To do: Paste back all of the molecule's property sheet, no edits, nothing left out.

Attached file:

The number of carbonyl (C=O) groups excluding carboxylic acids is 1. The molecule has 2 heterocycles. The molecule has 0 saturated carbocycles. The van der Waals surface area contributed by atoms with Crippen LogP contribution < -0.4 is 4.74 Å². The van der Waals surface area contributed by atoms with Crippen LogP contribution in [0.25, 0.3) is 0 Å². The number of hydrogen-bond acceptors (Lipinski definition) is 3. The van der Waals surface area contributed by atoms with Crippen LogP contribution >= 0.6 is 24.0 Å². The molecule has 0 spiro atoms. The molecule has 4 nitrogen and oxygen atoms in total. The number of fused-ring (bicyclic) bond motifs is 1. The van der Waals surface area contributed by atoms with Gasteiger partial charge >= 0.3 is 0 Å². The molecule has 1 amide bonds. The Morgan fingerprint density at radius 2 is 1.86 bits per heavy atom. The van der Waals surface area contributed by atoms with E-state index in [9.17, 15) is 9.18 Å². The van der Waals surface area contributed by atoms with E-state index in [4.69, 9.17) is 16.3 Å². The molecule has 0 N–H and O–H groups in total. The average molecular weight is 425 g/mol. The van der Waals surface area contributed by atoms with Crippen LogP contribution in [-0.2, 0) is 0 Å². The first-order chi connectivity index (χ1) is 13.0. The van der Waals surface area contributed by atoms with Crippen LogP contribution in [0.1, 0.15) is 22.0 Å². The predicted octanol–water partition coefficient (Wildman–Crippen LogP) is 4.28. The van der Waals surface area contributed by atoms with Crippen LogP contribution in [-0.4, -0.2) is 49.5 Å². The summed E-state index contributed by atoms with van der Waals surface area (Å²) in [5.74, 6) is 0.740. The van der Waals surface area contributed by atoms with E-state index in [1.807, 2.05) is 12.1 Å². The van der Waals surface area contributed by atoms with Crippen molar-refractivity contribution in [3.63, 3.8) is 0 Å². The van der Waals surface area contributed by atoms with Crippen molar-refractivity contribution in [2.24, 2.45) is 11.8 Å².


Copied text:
The number of carbonyl (C=O) groups excluding carboxylic acids is 1. The molecule has 2 heterocycles. The molecule has 0 saturated carbocycles. The van der Waals surface area contributed by atoms with Crippen LogP contribution < -0.4 is 4.74 Å². The van der Waals surface area contributed by atoms with Crippen LogP contribution in [0.25, 0.3) is 0 Å². The number of hydrogen-bond acceptors (Lipinski definition) is 3. The van der Waals surface area contributed by atoms with Crippen LogP contribution >= 0.6 is 24.0 Å². The molecule has 0 spiro atoms. The molecule has 4 nitrogen and oxygen atoms in total. The number of fused-ring (bicyclic) bond motifs is 1. The van der Waals surface area contributed by atoms with Gasteiger partial charge >= 0.3 is 0 Å². The molecule has 1 amide bonds. The Morgan fingerprint density at radius 2 is 1.86 bits per heavy atom. The van der Waals surface area contributed by atoms with E-state index in [9.17, 15) is 9.18 Å². The van der Waals surface area contributed by atoms with E-state index in [4.69, 9.17) is 16.3 Å². The molecule has 0 N–H and O–H groups in total. The average molecular weight is 425 g/mol. The van der Waals surface area contributed by atoms with Crippen LogP contribution in [-0.2, 0) is 0 Å². The first-order chi connectivity index (χ1) is 13.0. The van der Waals surface area contributed by atoms with Crippen LogP contribution in [0.1, 0.15) is 22.0 Å². The predicted octanol–water partition coefficient (Wildman–Crippen LogP) is 4.28. The van der Waals surface area contributed by atoms with Crippen LogP contribution in [-0.4, -0.2) is 49.5 Å². The summed E-state index contributed by atoms with van der Waals surface area (Å²) in [5.74, 6) is 0.740. The van der Waals surface area contributed by atoms with E-state index in [1.807, 2.05) is 12.1 Å². The van der Waals surface area contributed by atoms with Crippen molar-refractivity contribution in [3.63, 3.8) is 0 Å². The van der Waals surface area contributed by atoms with Crippen molar-refractivity contribution in [2.24, 2.45) is 11.8 Å².